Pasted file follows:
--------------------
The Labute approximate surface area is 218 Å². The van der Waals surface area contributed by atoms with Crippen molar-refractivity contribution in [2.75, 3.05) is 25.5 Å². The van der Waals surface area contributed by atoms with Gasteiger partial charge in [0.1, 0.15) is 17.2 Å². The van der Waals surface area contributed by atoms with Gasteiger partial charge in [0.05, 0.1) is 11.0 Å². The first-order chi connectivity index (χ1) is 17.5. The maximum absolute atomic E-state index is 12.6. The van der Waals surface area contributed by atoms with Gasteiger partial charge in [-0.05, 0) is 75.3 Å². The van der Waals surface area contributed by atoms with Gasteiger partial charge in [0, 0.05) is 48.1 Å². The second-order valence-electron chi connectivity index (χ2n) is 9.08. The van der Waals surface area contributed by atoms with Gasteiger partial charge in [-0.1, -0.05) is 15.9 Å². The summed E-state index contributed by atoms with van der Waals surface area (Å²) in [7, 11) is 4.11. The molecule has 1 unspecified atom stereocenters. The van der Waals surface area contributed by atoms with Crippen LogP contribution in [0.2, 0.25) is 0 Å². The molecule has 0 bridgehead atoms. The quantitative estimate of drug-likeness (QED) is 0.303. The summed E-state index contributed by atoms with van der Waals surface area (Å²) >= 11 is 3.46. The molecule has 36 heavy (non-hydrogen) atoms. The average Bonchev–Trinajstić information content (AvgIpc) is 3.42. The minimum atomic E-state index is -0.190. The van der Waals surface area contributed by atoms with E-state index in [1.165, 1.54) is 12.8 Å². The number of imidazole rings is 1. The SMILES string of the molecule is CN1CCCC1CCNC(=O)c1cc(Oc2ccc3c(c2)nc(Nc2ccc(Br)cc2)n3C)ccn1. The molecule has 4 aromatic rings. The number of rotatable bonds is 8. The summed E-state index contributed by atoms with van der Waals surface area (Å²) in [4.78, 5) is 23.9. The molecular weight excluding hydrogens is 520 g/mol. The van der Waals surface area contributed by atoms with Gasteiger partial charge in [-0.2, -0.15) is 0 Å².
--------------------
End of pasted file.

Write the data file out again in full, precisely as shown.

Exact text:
The Labute approximate surface area is 218 Å². The van der Waals surface area contributed by atoms with Crippen molar-refractivity contribution in [2.75, 3.05) is 25.5 Å². The van der Waals surface area contributed by atoms with Gasteiger partial charge in [0.1, 0.15) is 17.2 Å². The van der Waals surface area contributed by atoms with Gasteiger partial charge in [0.05, 0.1) is 11.0 Å². The first-order chi connectivity index (χ1) is 17.5. The maximum absolute atomic E-state index is 12.6. The van der Waals surface area contributed by atoms with Gasteiger partial charge in [-0.05, 0) is 75.3 Å². The van der Waals surface area contributed by atoms with Gasteiger partial charge in [0, 0.05) is 48.1 Å². The second-order valence-electron chi connectivity index (χ2n) is 9.08. The van der Waals surface area contributed by atoms with Gasteiger partial charge in [-0.1, -0.05) is 15.9 Å². The summed E-state index contributed by atoms with van der Waals surface area (Å²) in [7, 11) is 4.11. The molecule has 1 unspecified atom stereocenters. The van der Waals surface area contributed by atoms with Crippen LogP contribution in [0.2, 0.25) is 0 Å². The molecule has 0 bridgehead atoms. The quantitative estimate of drug-likeness (QED) is 0.303. The summed E-state index contributed by atoms with van der Waals surface area (Å²) >= 11 is 3.46. The molecule has 36 heavy (non-hydrogen) atoms. The average Bonchev–Trinajstić information content (AvgIpc) is 3.42. The minimum atomic E-state index is -0.190. The van der Waals surface area contributed by atoms with E-state index in [1.165, 1.54) is 12.8 Å². The number of imidazole rings is 1. The SMILES string of the molecule is CN1CCCC1CCNC(=O)c1cc(Oc2ccc3c(c2)nc(Nc2ccc(Br)cc2)n3C)ccn1. The molecule has 4 aromatic rings. The number of rotatable bonds is 8. The summed E-state index contributed by atoms with van der Waals surface area (Å²) in [4.78, 5) is 23.9. The molecular weight excluding hydrogens is 520 g/mol. The van der Waals surface area contributed by atoms with Gasteiger partial charge in [-0.2, -0.15) is 0 Å².